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«Xiang Yan∗ Persi Diaconis∗ Paat Rusmevichientong† Benjamin Van Roy∗ ∗ Stanford University {xyan,persi.diaconis,bvr} † ...»

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Solitaire: Man Versus Machine

Xiang Yan∗ Persi Diaconis∗ Paat Rusmevichientong† Benjamin Van Roy∗

Stanford University


Cornell University



In this paper, we use the rollout method for policy improvement to analyze a version of Klondike solitaire. This version, sometimes called

thoughtful solitaire, has all cards revealed to the player, but then follows

the usual Klondike rules. A strategy that we establish, using iterated rollouts, wins about twice as many games on average as an expert human player does.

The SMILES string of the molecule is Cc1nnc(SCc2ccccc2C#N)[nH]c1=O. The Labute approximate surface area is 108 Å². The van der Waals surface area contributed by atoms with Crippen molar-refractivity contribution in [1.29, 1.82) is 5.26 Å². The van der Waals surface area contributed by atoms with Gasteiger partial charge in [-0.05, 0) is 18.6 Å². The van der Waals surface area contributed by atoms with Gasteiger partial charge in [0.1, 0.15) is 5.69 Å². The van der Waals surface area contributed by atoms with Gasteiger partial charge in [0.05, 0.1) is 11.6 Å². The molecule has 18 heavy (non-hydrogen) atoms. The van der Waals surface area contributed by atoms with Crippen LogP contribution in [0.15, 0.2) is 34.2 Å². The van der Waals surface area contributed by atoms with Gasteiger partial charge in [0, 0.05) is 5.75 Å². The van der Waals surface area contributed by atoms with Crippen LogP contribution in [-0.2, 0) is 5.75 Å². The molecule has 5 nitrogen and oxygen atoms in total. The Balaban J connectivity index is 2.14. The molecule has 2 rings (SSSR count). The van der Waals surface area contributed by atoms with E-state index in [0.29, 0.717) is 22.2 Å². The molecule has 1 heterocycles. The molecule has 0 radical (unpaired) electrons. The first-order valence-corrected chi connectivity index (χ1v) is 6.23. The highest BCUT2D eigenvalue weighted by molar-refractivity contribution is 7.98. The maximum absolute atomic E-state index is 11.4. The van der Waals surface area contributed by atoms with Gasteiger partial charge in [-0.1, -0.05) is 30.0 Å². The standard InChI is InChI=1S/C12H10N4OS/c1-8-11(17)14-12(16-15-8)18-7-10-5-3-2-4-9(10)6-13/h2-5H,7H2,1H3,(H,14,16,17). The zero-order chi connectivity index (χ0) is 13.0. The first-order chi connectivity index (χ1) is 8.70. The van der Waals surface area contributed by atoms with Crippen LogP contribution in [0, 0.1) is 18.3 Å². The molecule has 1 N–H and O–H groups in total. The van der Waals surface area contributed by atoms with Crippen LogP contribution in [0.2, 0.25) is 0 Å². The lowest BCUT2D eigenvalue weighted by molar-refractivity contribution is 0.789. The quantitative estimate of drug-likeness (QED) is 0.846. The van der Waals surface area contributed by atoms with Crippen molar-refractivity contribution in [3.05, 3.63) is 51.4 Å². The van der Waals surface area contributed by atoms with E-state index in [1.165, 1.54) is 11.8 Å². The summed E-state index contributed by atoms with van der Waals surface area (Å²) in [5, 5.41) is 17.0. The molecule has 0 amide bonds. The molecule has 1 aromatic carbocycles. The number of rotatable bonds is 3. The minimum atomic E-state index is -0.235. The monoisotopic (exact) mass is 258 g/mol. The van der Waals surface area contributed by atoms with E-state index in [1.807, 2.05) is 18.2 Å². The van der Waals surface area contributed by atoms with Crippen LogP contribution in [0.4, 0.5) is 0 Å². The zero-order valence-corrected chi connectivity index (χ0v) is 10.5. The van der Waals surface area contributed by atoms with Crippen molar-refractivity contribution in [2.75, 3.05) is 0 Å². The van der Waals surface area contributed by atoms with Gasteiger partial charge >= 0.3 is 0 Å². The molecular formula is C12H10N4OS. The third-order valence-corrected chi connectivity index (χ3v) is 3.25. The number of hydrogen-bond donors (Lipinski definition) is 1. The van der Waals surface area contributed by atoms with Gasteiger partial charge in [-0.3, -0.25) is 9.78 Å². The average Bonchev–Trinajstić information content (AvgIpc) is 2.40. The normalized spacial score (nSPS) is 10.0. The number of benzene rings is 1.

1 Introduction Though proposed more than fifty years ago [1, 7], the effectiveness of the policy improvement algorithm remains a mystery. For discounted or average reward Markov decision problems with n states and two possible actions per state, the tightest known worst-case upper bound in terms of n on the number of iterations taken to find an optimal policy is O(2n /n) [9]. This is also the tightest known upper bound for deterministic Markov decision problems. It is surprising, however, that there are no known examples of Markov decision problems with two possible actions per state for which more than n + 2 iterations are required. A more intriguing fact is that even for problems with a large number of states – say, in the millions – an optimal policy is often delivered after only half a dozen or so iterations.